Codes of Power
These codes of power are the result of colonization. As discussed above, we all have a variety of intersecting social identities including race, Indigeneity, culture, class, gender identity and expression, sexual orientation, as well as ability. These are structured, in society and in our institutions, in ways that result in the oppression and marginalization of many groups. Constructing a system where some groups dominate over others is the cornerstone of colonization. Let’s take a closer look.
Colonialism is the historical practice of European expansion into territories already inhabited by Indigenous peoples for the purposes of taking land and resources. It was based on the notion of “terra nullius” (Latin for land of no one) and occurred during a period of time when the Doctrine of Discovery was in effect. This was an international law issued by Pope Nicholas V that gave license to explorers to claim “vacant land” in the name of their sovereign. Lands not occupied by Christians were considered to be vacant and therefore “discovered.”
Colonization, the process by which Europeans established control over the territories they “discovered,” involved the dehumanizing of Indigenous peoples and the violent suppression of Indigenous peoples’ governance (i.e., legal, social and cultural structures) and ways of knowing. Colonialism forced and continues to force Indigenous peoples to accept and integrate into the institutional and social structures of the colonial state. Education has been instrumental to colonization since industrial nations first started to educate their populations. For example, Canada’s industrial and residential school system was formed to keep Indigenous children “constantly within the circle of civilized conditions” (Davin, 1879).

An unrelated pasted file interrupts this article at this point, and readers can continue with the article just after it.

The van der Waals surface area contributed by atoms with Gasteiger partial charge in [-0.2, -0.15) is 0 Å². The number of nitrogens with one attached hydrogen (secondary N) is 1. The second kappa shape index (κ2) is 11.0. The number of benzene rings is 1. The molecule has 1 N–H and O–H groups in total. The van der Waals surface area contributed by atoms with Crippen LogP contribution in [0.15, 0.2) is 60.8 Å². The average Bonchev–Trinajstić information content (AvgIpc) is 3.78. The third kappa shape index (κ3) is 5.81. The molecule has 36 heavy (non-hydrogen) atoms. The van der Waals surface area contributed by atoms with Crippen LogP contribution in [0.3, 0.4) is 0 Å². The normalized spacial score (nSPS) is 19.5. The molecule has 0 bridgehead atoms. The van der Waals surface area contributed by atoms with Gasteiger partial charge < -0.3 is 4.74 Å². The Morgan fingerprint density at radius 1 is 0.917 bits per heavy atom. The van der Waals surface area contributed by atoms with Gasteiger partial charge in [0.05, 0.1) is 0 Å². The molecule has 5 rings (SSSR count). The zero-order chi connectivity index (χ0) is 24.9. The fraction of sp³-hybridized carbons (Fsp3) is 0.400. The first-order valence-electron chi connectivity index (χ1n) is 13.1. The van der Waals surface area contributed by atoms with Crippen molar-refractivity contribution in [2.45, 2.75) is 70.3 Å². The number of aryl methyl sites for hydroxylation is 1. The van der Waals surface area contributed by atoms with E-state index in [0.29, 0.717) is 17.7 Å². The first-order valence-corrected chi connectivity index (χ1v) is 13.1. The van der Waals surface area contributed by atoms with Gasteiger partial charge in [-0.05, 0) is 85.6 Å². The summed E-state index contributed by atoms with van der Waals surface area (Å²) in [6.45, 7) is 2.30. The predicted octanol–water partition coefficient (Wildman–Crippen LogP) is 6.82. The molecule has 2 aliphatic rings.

Anti-Indigenous racism is one legacy of colonization. Indigenous peoples across Turtle Island continue to experience ongoing race-based discrimination, negative stereotyping, and injustice. Ideas and practices stemming from the legacy of colonial policies and practices in Canada establish, maintain, and perpetuate power imbalances, systemic barriers, and inequitable outcomes. These practices and their impacts can be seen in our education system.
What does it mean to decolonize our curriculum and teaching practices?
To decolonize our curriculum, and engage all learners, we need to challenge the legacy of systemic oppression through our teaching design and practice. (Later in the course we will explore the ways that critical pedagogy and critical digital pedagogy can support this process.)
Decolonization “is not a single event or prescribed blueprint but a complex and contested process of unlearning and undoing centuries of colonial ideas, desires, and infrastructures” (Stein, 2017). Our education system is a crucial site for transformative work to occur, working together with the Indigenous peoples of Turtle Island as well as other colonized, racialized, and marginalized peoples. We can all start somewhere when it comes to shedding our colonial mindset and ideas!
The term settler is used for the social identity of all non-Indigenous people because, whether past or present, people coming to Canada have settled on land that was taken from Indigenous peoples. Awareness of these social identities is important when reflecting on the biases that happen in curricula design and pedagogical practices.
We will continue to return to this important work in each module, inviting and reflecting on lived experience and critically selecting course materials and options that promote discourse, discovery, and new learning that reflects anti-oppressive practice and UDL. You will also see “Decolonizing Curriculum” as a thematic code in the Learn More Resource Library, where there are many resources to explore.